Effect of the colony-stimulating factor-1 null mutation, osteopetrotic (csfm(op)), on the distribution of macrophages in the male mouse reproductive tract

Jeffrey W. Pollard, Melissa G. Dominguez, Simonetta Mocci, Paula E. Cohen, E. Richard Stanley

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Abstract

Macrophages are found throughout the male reproductive tract and its accessory glands. Mice homozygous for a null mutation (csfm(op)) in the gene for the mononuclear phagocytic growth factor colony-stimulating factor-1 (CSF-1) have a significantly lower density of macrophages, defined by the mononuclear phagocytic antigen F4/80, in the testis, cauda and caput epididymis, prostate, seminal vesicles, and vas deferens. These data indicate that CSF-1 is the major growth factor regulating the occurrence of macrophages in male reproductive tissues. The residual macrophages were correctly located in the tissue except in the caput epididymis, where they failed to take up positions adjacent to the tubular epithelium. Restoration of circulating CSF-1 concentrations in csfm(op)/csfm(op) males totally restored F4/80+ cell density in the testis and caput and cauda epididymis and partially restored their density in the vas deferens and seminal vesicles but failed to affect density in the prostate. This failure to correct all populations with circulating CSF-I suggests the requirement for local synthesis of CSF-1 at appropriate developmental stages and/or its expression in a cell surface-associated form. The absence of macrophages in the testis and epididymis of csfm(op)/csfm(op) mice correlates with dysfunction in these tissues, suggesting that macrophages play important nonimmunological roles in these tissues.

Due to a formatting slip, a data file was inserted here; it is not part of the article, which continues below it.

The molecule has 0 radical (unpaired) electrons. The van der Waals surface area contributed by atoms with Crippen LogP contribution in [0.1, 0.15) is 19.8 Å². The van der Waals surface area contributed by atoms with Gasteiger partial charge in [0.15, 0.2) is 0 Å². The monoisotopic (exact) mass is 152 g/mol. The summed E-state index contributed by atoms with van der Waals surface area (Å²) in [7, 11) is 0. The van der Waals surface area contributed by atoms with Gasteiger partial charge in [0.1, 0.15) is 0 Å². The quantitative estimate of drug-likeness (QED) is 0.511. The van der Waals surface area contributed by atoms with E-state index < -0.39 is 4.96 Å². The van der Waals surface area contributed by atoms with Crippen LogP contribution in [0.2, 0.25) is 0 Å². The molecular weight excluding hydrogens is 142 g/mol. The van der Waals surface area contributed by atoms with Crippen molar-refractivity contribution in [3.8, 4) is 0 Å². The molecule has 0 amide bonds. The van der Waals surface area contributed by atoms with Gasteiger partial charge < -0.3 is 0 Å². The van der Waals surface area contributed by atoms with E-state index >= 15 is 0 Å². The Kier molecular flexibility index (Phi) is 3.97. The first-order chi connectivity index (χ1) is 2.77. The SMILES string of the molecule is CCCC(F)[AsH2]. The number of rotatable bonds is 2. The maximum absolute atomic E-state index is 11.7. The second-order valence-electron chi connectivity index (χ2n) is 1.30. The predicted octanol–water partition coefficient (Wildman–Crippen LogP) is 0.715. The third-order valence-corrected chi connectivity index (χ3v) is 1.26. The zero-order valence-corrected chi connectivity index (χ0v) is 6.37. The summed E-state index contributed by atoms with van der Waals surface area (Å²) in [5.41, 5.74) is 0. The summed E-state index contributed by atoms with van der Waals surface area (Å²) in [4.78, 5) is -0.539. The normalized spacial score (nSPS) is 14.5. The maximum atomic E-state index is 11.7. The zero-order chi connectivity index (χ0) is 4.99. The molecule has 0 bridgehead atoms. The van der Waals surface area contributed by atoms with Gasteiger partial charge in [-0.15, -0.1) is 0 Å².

Original languageEnglish (US)
Pages (from-to)1290-1300
Number of pages11
JournalBiology of Reproduction
Volume56
Issue number5
DOIs
StatePublished - May 1997

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ASJC Scopus subject areas

  • Reproductive Medicine
  • Cell Biology

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